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This report by Dan Rather is worth watching. (http://www.panna.org/blog/dan-rather-pesticides-bees)
It provides a good look at how systemic pesticides can and are having serious affects on our pollinators and the lack of regulation and oversight involved in bringing them to market.
I think that what we are witnessing with honeybees and colony collapse is an urgent and immediate example of the continued lack of appropriate precaution in pesticide and new crop regulation.
“Honey bees are still dying off at an average rate of 34% year… The report zeroes in on EPA’s failure to adequately assess the toxicity of neonicotinoids, a class of pesticides widely considered by beekeepers to be a causal factor in the recent honey bee declines.”
These systemic pesticides were on the market for 8 years before the EPA agreed that the studies provided by the chemical company arguing they have no impact on bees – performed on 2.5 acres (while honeys bees range 100s of acres) – were not adequate!
Honeybees are just one pollinator that we can track because of the large honeybee industry – but fungicides, pesticides and other chemical residues that are found in the pollen of plants treated with systemic pesticides will affect all pollinators.
I find it hard to stomach the rallying argument by industry PR folks – that we need pesticides (or GM crops) to be able feed a growing population. And thus we need to bring new pesticides (or GM crops) to market as fast as we can.
If we have no pollinators it does not matter how productive the corn crop will be, our food systems will be forever compromised.
As a mum I watch precious, complex, and amazing little bodies grow – and I worry about what we are doing to our food and all that we, and our children need to breath, drink and live healthy lives.
As the Executive Director of FarmStart I watch new farm business and passionate new farmers grow – and I worry about what we are doing to our critical and complex agro-ecologies that they rely on to be able to produce the nutritious food we all need to survive and thrive.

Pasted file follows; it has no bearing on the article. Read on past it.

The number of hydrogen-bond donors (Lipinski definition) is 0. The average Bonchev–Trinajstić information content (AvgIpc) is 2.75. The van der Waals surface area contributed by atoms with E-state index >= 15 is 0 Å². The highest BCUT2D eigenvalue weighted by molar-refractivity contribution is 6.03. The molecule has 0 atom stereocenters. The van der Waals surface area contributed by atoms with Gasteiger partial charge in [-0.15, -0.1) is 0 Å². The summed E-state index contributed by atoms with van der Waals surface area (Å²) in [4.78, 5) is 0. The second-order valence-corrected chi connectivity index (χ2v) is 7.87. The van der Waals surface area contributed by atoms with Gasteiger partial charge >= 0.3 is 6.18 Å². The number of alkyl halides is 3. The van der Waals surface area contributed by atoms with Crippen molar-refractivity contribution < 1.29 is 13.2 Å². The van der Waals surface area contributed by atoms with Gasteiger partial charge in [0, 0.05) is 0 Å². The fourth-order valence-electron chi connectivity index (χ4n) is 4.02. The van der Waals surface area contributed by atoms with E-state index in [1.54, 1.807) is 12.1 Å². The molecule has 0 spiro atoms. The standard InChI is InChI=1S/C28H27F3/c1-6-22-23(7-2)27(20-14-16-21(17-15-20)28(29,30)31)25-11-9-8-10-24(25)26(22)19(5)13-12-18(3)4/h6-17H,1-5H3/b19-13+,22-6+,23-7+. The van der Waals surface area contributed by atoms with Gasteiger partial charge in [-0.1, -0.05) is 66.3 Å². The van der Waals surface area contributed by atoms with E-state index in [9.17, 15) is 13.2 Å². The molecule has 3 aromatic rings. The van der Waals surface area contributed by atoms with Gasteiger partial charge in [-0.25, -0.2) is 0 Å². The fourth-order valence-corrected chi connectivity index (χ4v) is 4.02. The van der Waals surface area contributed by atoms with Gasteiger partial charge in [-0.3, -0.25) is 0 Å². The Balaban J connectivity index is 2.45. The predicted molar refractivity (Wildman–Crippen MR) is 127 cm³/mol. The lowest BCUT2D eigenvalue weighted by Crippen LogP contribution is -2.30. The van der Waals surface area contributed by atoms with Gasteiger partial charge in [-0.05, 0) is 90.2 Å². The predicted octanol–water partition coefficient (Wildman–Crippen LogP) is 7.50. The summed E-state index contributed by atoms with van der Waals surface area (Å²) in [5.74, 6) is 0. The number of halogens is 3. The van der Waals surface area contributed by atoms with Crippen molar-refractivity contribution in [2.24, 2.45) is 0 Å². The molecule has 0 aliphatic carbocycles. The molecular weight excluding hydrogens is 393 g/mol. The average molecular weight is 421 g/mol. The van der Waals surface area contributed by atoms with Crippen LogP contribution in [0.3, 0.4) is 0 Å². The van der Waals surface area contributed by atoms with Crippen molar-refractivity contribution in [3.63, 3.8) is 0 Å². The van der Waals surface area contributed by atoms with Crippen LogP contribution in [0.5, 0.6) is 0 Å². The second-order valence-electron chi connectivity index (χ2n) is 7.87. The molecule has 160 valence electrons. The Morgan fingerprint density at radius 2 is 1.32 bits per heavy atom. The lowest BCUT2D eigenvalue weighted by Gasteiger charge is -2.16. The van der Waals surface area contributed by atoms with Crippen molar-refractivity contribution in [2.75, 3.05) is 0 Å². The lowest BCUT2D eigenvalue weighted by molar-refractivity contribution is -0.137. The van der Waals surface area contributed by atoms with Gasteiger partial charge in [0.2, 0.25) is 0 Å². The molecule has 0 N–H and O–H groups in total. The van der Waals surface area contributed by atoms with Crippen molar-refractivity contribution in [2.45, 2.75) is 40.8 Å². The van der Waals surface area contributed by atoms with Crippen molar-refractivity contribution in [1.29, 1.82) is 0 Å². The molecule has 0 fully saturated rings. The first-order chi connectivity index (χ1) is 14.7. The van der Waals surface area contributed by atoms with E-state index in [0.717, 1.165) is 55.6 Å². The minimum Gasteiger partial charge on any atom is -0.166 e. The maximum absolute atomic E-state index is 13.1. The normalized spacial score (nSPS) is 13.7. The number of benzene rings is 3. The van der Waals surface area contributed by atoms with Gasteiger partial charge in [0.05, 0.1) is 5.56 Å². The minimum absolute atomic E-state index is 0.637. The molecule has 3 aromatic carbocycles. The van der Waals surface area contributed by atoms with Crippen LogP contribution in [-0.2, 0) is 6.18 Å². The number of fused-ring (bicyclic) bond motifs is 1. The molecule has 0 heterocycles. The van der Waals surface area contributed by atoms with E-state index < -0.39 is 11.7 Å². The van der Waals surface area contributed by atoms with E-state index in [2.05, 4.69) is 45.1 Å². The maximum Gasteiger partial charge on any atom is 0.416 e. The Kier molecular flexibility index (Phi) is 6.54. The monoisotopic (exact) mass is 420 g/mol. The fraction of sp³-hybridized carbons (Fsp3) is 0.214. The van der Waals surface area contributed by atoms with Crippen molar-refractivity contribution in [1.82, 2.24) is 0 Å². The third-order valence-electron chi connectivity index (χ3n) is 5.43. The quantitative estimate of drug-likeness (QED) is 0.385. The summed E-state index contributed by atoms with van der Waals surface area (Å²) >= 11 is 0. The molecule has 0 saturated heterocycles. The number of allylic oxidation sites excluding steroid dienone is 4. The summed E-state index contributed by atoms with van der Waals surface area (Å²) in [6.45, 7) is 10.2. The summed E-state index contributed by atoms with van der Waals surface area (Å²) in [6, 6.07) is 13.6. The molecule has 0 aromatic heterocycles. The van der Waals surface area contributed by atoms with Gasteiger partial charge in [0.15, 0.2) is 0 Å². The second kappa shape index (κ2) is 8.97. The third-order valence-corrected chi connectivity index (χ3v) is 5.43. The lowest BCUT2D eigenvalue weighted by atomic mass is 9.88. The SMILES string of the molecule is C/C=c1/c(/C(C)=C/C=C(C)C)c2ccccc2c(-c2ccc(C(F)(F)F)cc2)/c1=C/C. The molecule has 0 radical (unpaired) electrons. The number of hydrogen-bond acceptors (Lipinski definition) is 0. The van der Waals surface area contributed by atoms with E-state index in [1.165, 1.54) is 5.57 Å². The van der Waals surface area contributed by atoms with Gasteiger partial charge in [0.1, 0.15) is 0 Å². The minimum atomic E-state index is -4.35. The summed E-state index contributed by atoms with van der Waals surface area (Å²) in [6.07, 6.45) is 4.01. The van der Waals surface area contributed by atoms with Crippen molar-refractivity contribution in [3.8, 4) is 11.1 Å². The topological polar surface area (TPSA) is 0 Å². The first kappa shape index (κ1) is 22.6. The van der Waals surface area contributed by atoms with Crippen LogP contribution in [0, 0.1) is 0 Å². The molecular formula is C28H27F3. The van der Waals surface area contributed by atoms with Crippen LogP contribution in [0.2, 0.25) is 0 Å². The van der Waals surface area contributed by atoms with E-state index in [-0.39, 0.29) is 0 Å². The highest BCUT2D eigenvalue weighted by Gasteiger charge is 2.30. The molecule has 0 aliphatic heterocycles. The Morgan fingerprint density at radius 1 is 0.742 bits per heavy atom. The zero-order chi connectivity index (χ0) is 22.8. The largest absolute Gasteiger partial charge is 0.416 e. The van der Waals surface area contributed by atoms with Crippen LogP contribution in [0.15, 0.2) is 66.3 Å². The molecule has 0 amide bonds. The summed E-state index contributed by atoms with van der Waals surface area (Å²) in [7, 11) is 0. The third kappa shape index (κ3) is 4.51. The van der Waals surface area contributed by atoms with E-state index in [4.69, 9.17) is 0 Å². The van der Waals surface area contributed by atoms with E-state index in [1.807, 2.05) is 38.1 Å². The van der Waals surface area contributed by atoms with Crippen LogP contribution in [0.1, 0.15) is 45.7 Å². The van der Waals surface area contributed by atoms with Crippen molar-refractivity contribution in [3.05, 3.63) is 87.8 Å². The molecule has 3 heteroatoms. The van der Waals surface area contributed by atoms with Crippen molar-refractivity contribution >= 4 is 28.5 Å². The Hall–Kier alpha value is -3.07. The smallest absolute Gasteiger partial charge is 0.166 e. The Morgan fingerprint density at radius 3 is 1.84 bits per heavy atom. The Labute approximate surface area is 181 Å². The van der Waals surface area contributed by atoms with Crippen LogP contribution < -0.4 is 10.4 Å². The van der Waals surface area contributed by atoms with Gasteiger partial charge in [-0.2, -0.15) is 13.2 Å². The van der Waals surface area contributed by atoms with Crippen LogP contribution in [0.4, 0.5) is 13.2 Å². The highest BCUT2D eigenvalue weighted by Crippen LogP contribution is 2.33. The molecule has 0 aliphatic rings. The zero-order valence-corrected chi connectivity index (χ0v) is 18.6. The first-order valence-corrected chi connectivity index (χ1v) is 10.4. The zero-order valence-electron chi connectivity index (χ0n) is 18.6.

As a citizen I watch the confusing and unwieldy political and regulatory system continue to favor profits rather than precaution in the name of “risk-benefit management – and I worry that we will always claim we don’t have enough scientific knowledge to be able to make the right decisions for today and the future.
But then I look to ecologists such as Sandra Steingraber who have laid out the clear and complex connections between our bodies, our health and our ecosystems. In her book Having Faith Steingraber also “reveals the alarming extent to which environmental hazards—from industrial poisons found in amniotic fluid to the toxic contamination of breast milk—now threaten each crucial stage of infant development.”.
And the United Nations IAASTD report – which included 400 scientists – that “recommends that agricultural science place greater emphasis on safeguarding natural resources and on ‘agro-ecological’ practices, including the use of natural fertilizers, traditional seeds and intensified natural practices, and reducing the distance between production and the consumer.”
Or the many studies and long term trials (such as the Rodale Institute’s report on their 30 year Farming Systems Trial. (http://www.rodaleinstitute.org/fst30years) that continue to prove that organic agriculture is equally productive during good years and is more resilient to pest pressures and drought than what we call ‘conventional’ production.
And I realize that we have the scientific knowledge and the agricultural practices – we just need more political will. We need to adopt precautionary approaches to regulation and we need to approach agriculture differently.
It is time that we demand it and make it happen.
I look to the new farmers we work with and I believe that a different kind of future in agriculture is possible. It is not only possible – but it is beautiful, diverse and delicious.Christie Young Executive Director FarmStart